Together with Peter, Andrew, James and John let us continue to listen; "As the Father has loved me, so I have loved you. Remain in my love! If you keep my commandments, you will remain in my love, just as I have kept my Father's commandments and remain in His love. I have told you this so that my joy may be in you and your joy might be complete. This is my commandment: love one another as I have loved you. No one has greater love than this, to lay down one's's life for one's friends. You are my friends if you do what I command you."John 15: 9-14)
Is not the mystery of our vocation contained in these sayings? These words of Christ, spoken at the hour for which He had come (cf. John 12: 27), are at the root of every vocation: those of the Apostles and their successors, but also everv other vocation, because , the Son wishes to be a friend to everyone: because He gave his life for all. Here we find what is most important, most valuable, and most sacred: the love of the Father and the love of Christ for us, His and our joy, and also our friendship and fidelity, which express themselves in the fulfilment of the commandments. Those words also contain the goal and meaning of our vocation:to "go and bear fruit that will last" (John 15: 16) From "Rise, Let us be on our way"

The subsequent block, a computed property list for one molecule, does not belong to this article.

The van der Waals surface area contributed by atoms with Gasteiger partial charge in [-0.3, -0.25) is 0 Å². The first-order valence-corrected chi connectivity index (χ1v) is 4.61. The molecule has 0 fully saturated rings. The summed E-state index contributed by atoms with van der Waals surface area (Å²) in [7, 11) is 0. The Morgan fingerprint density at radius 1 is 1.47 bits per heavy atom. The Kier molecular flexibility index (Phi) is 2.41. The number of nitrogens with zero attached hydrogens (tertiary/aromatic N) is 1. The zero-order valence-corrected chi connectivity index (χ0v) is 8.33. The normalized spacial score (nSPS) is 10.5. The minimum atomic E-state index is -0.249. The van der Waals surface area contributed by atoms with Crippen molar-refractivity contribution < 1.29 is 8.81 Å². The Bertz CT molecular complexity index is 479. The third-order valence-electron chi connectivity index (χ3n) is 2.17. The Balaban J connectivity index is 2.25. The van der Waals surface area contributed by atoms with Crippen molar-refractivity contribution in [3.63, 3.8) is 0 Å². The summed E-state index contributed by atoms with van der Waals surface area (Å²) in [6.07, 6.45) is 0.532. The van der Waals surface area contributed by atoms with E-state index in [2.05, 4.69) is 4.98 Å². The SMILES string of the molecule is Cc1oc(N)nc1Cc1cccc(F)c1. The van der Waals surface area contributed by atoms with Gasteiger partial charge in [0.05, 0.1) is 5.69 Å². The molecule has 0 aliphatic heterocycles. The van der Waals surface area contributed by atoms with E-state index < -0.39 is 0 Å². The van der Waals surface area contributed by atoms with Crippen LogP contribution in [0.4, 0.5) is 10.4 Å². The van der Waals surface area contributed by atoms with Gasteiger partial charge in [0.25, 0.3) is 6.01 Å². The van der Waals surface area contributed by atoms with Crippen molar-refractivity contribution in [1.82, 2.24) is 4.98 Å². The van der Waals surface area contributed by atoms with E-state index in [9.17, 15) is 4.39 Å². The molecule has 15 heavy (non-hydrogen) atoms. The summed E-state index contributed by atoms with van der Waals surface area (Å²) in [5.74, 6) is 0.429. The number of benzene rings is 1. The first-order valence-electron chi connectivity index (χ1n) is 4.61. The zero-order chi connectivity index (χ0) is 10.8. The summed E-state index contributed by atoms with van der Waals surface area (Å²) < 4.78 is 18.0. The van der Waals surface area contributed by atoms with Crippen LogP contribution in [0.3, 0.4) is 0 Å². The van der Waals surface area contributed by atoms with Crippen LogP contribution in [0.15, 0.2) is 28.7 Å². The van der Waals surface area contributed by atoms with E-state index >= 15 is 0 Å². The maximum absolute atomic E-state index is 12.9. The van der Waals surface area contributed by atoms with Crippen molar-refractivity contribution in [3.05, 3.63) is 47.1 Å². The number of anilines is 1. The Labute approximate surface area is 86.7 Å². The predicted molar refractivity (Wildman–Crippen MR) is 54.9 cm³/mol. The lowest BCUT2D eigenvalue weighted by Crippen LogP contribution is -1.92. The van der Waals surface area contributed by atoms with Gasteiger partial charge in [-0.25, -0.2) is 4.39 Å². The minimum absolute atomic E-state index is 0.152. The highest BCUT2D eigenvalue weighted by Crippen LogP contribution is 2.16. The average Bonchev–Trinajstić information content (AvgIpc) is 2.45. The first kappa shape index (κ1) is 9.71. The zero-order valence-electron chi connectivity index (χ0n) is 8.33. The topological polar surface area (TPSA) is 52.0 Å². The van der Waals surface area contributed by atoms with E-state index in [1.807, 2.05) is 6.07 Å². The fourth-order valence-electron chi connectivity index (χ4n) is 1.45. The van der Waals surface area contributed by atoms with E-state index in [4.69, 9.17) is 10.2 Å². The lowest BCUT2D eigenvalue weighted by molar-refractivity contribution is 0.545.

MARRIAGE - WHAT CAN I DO? Today we need to do all we can to cherish and foster marriage, and ensure that a true meaning of marriage is not lost for future genemtions. And we need to do this without losing pastoral support for those of same sex orientation. Archbishop Vincent Nichols.
WHAT CAN I DO? The Government needs to know your views.
1. Do write to your MP. MP for Anytown, House of Commons, London SW1A 0AA, or find your MP's name from local information or via www.findyourmp.parliament.uk This is the most important action you can take.
Here are some points you can draw on in your letter: The law helps to shape and form social and cultural values. A change in the law would gradually and inevitably transform society's understanding of the purpose of marriage.
A change in the law which allowed same-sex marriage would:
- Change the meaning of marriage for everyone.
- Break the connection between marriage and child bearing;
- Disregard the fundamental complimentarity of male and female and its Creativity;
- Reduce the meaning of marriage solely to the commitment of the two people involved.
Further briefing is available on the Bishops' Conference website www.catholicnews.org.uk
2. You can also respond to the Consultation document - follow the links from "Government Consultation" at www.catholicnews.org.uk. The most important question in the Consultation is the first: "Do you agree or disagree with enabling all couples, regardless of their gender to have a civil marriage ceremony?" You do not need to answer all questions. Further detailed arguments about the policy will be found at www.catholicnews.org.uk
3. If you do nothing else. please sign the Coalition for Marriage Petition on-line via www.c4m.org.uk
Why should I get involved? Marriage is the one institution which exists to recognise and protect the creation and up-bringing of children, and research confirms that it provides the best circumstances in which children can be raised, it is vital for the future of any society, and that is why it always had special protection.